Blu-ray: Halloween (2018)

STUDIO: Universal | DIRECTOR: David Gordon Green | CAST: Jamie Lee Curtis, Judy Greer, Andi Matichak, Will Patton, Virginia Gardner
RELEASE DATE: Jan. 15, 2019 | PRICE: DVD $17.99, Blu-ray/DVD $19.99, 4K Ultra HD $24.99
BONUSES: deleted/extended scenes, featurettes
SPECS: R | 105 min. | Horror | 2.39:1 widescreen | stereo | English, Spanish and French subtitles

RATINGS (out of 5 dishes): Movie  | Audio | Video  | Overall

The 2018 version of Halloween is marketed as a direct, definitive sequel to John Carpenter’s 1978 classic of the same name. With Carpenter also working on the film as composer, executive producer, and creative consultant, as well as Jamie Lee Curtis (The Fog) reprising her role as Laurie Strode, on paper this movie certainly sounds like it. But, for as much as it sounds like a genuine part of the Halloween canon, my main concern going in was whether this movie delivers on more than just sharing the title.

I am happy to report that it certainly does, with director/co-writer/producer David Gordon Green (Pineapple Express, Eastbound & Down, Your Highness), a genre journeyman, proving he’s as adept at horror as he is at comedy.

Halloween takes place forty years after Halloweenliterally with its release year, but more importantly within the movie’s diegesis. Following the events of the ‘78 movie, Michael Myers has been successfully caught and incarcerated in a high-security sanitarium, while Laurie Strode is not the secret sister of Michael, but is instead a woman in her sixties who went full-Rambo following the trauma of being the “final girl” of a slasher film. While some fans of Halloween II (1981) and beyond may feel slighted by this retcon, this alternate take is done to the benefit of the film as a whole. It reinstates the events of the original as a random act of violence by a disturbed, evil individual, and establishes Laurie as a woman whose only connection to Michael is that of a circumstance that has haunted her for the past forty years. Thus, the film doesn’t try to create a reason by arguing it’s because they’re related by blood.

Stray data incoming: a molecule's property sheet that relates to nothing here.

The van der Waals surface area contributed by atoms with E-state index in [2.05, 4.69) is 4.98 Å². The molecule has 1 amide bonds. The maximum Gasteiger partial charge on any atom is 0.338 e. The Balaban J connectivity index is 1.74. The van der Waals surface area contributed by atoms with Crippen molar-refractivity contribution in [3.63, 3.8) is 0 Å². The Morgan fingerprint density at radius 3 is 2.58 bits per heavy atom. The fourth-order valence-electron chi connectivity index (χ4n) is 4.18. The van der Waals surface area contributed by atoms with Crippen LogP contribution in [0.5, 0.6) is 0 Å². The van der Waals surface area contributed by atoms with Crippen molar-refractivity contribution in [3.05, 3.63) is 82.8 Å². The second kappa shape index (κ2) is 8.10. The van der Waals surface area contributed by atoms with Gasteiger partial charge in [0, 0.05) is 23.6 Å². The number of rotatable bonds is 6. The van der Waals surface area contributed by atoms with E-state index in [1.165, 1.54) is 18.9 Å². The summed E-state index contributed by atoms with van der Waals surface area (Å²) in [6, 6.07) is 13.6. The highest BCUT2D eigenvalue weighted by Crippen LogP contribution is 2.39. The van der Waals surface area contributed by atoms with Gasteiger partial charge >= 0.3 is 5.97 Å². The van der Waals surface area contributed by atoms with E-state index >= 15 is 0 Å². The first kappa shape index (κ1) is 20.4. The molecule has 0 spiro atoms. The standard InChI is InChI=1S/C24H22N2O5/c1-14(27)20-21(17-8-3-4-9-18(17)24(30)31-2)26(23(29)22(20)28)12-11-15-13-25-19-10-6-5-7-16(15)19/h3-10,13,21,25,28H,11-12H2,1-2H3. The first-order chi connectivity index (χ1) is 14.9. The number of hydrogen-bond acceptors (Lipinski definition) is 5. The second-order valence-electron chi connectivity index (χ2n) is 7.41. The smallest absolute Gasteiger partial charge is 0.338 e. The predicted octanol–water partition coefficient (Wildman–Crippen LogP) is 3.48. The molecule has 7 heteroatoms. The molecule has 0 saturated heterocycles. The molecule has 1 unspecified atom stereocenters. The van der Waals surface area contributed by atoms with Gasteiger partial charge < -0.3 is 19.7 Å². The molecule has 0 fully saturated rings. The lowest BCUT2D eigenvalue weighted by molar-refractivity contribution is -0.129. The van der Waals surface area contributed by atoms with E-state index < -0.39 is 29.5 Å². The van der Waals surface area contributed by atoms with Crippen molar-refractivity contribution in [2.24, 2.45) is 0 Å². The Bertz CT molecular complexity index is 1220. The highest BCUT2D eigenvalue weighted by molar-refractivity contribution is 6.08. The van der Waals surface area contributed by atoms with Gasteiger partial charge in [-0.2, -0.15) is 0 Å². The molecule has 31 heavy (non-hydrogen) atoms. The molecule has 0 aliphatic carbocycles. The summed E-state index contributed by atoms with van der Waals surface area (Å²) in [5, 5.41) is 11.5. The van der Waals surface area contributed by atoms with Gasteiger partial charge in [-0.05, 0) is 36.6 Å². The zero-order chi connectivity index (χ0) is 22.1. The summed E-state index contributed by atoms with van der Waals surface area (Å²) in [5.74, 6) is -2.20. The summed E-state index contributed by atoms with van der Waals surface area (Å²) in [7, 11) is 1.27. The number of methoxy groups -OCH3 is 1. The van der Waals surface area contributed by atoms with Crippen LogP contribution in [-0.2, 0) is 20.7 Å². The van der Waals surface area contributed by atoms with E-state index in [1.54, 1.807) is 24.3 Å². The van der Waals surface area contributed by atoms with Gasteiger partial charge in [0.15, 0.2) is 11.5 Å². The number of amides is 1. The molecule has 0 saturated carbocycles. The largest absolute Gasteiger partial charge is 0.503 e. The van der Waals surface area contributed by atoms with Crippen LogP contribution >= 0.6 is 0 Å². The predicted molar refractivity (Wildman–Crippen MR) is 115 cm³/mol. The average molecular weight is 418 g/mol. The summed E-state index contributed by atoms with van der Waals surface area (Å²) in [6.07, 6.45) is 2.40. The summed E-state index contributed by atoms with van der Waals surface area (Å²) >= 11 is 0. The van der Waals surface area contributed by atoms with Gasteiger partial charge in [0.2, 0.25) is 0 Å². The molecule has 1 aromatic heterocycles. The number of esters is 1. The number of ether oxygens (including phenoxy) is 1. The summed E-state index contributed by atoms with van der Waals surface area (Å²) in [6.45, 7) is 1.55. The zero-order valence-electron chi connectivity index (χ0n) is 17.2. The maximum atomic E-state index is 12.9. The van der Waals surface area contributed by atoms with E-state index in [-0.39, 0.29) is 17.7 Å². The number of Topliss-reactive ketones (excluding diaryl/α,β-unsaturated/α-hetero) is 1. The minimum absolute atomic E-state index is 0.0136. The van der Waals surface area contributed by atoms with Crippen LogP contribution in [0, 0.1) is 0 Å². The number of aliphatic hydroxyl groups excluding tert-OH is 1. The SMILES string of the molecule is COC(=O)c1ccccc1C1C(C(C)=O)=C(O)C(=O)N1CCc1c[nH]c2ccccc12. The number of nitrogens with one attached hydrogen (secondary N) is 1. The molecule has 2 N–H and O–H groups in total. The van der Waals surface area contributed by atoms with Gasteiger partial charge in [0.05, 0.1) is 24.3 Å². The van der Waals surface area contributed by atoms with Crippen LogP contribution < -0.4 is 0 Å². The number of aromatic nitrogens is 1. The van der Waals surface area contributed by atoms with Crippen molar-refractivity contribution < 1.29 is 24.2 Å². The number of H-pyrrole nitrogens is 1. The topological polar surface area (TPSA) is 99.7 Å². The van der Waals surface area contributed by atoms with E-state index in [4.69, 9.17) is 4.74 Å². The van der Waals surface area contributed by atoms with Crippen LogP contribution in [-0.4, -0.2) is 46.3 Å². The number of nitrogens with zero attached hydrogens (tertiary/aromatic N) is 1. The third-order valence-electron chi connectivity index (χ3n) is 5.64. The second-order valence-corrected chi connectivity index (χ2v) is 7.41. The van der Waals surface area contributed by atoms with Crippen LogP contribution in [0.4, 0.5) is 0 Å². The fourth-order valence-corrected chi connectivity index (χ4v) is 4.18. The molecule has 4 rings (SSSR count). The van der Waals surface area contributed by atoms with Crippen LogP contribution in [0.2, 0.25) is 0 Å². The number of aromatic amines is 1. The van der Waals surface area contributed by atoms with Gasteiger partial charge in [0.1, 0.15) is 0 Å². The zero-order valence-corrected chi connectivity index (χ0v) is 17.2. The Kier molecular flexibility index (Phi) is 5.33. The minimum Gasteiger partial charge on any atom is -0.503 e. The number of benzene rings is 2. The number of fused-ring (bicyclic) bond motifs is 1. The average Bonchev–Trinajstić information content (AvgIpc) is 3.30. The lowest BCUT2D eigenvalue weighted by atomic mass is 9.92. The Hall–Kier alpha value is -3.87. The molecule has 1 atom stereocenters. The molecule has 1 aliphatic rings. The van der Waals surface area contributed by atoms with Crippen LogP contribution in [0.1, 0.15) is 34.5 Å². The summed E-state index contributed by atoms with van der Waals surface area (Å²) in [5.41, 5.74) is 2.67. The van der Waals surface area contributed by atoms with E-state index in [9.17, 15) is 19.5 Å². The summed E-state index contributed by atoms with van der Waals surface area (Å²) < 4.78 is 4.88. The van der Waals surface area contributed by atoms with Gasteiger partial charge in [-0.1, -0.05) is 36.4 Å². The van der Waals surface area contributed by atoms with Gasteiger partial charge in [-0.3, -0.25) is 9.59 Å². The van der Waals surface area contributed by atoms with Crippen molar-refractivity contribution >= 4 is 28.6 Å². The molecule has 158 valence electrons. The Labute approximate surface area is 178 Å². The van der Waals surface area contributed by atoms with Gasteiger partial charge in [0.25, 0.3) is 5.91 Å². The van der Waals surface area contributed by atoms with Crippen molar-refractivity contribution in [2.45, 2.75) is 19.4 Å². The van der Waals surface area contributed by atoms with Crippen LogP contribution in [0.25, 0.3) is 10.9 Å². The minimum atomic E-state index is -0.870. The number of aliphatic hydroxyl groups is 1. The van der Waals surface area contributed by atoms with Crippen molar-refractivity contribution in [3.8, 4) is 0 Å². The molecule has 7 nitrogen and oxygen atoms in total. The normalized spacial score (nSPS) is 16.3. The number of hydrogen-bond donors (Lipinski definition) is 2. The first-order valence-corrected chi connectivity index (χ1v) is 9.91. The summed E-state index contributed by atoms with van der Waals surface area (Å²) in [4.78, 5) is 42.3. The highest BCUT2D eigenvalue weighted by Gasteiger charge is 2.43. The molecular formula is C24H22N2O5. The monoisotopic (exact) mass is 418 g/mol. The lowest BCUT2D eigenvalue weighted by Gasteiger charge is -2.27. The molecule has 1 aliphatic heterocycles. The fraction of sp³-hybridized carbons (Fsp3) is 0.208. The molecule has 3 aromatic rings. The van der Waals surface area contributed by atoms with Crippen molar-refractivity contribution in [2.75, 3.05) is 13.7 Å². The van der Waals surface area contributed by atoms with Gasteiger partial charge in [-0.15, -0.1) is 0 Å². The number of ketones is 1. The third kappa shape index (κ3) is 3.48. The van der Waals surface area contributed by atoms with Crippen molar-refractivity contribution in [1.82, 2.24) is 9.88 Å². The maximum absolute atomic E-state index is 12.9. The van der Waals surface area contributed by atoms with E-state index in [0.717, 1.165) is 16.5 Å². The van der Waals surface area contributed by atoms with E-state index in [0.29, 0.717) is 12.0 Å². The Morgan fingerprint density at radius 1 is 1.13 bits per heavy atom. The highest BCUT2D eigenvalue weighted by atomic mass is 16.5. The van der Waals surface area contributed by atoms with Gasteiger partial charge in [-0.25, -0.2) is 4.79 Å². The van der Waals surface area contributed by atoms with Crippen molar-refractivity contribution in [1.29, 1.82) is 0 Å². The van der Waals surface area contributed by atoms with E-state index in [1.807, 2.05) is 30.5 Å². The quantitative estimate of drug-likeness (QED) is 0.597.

In fact, what I loved about this Halloween is that there is a lot of thought put into the film’s core themes. It explores the individual’s penchant to find reason in violence and violent individuals, embodied by the two true crime podcasters who are shown at the opening of the film visiting Michael. These two podcasters (played by Jefferson Hall and Rhian Rees) try to reform Michael’s story by finding the humanity in a man who is inarguably a monster. They then proceed to visit Laurie to get her side of the story, only to try to delegitimize her stance on Michael being “the boogeyman.” It contextualizes the events of the original film through a modern lens, both by simply using podcasters to get the story going, but also by exploring the multi-generational effects of trauma through Laurie, her adult daughter (Judy Greer, Tomorrowland), and granddaughter (Andi Matichak). And, honestly, as a woman watching this movie, I have to say there is something genuinely satisfying watching the movie culminate into a showdown of three generations of women taking on the big bad boogeyman of Michael Myers.

I am not going to call Halloween ‘18 an intellectual film, and while there are moments of tension, the uneasy atmosphere the original is so well-known for is never fully realized.  But it’s still a thoughtful entry that otherwise delivers in story, dialogue, and visually interesting cinematography, made with an admiration and appreciation for the original. It does not feel like a soulless cash-grab that it could have easily been. Halloween ‘18 is a movie made by people who were profoundly affected by the original, and Jamie Lee Curtis absolutely kicks ass as a heroine ready for revenge.

As for the Blu-Ray itself, it is crisp with an easy-to-navigate menu that provides extended scenes that didn’t make it to the final cut. It also has bonus features any horror fan could appreciate for its commentary and insight, which contextualizes the thought process behind the film.

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